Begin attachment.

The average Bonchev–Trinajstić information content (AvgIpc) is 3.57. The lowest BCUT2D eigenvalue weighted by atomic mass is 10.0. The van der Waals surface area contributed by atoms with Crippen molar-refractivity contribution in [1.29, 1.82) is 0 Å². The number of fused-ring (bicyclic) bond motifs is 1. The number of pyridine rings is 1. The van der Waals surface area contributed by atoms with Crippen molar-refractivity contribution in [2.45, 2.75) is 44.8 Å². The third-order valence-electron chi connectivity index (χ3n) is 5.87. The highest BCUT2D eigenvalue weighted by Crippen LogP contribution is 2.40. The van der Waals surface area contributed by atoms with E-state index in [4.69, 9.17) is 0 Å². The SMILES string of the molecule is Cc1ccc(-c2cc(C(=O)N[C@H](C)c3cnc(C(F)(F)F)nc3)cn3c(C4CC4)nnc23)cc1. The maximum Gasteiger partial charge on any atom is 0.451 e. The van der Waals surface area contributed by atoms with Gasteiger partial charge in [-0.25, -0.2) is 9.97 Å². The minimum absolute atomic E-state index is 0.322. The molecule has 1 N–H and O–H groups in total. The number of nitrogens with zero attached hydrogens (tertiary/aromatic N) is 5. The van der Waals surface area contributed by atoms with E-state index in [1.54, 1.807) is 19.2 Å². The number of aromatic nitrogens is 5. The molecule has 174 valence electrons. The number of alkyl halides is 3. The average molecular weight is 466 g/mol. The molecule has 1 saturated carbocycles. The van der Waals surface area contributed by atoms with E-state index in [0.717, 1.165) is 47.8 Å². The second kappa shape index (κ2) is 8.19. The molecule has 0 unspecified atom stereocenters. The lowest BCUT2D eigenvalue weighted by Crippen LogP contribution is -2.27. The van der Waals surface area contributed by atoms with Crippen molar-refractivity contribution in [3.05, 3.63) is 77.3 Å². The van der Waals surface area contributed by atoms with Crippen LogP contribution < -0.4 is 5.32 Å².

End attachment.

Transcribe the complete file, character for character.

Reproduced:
The average Bonchev–Trinajstić information content (AvgIpc) is 3.57. The lowest BCUT2D eigenvalue weighted by atomic mass is 10.0. The van der Waals surface area contributed by atoms with Crippen molar-refractivity contribution in [1.29, 1.82) is 0 Å². The number of fused-ring (bicyclic) bond motifs is 1. The number of pyridine rings is 1. The van der Waals surface area contributed by atoms with Crippen molar-refractivity contribution in [2.45, 2.75) is 44.8 Å². The third-order valence-electron chi connectivity index (χ3n) is 5.87. The highest BCUT2D eigenvalue weighted by Crippen LogP contribution is 2.40. The van der Waals surface area contributed by atoms with E-state index in [4.69, 9.17) is 0 Å². The SMILES string of the molecule is Cc1ccc(-c2cc(C(=O)N[C@H](C)c3cnc(C(F)(F)F)nc3)cn3c(C4CC4)nnc23)cc1. The maximum Gasteiger partial charge on any atom is 0.451 e. The van der Waals surface area contributed by atoms with Gasteiger partial charge in [-0.25, -0.2) is 9.97 Å². The minimum absolute atomic E-state index is 0.322. The molecule has 1 N–H and O–H groups in total. The number of nitrogens with zero attached hydrogens (tertiary/aromatic N) is 5. The van der Waals surface area contributed by atoms with E-state index in [1.54, 1.807) is 19.2 Å². The number of aromatic nitrogens is 5. The molecule has 174 valence electrons. The number of alkyl halides is 3. The average molecular weight is 466 g/mol. The molecule has 1 saturated carbocycles. The van der Waals surface area contributed by atoms with E-state index in [0.717, 1.165) is 47.8 Å². The second kappa shape index (κ2) is 8.19. The molecule has 0 unspecified atom stereocenters. The lowest BCUT2D eigenvalue weighted by Crippen LogP contribution is -2.27. The van der Waals surface area contributed by atoms with Crippen molar-refractivity contribution in [3.05, 3.63) is 77.3 Å². The van der Waals surface area contributed by atoms with Crippen LogP contribution < -0.4 is 5.32 Å².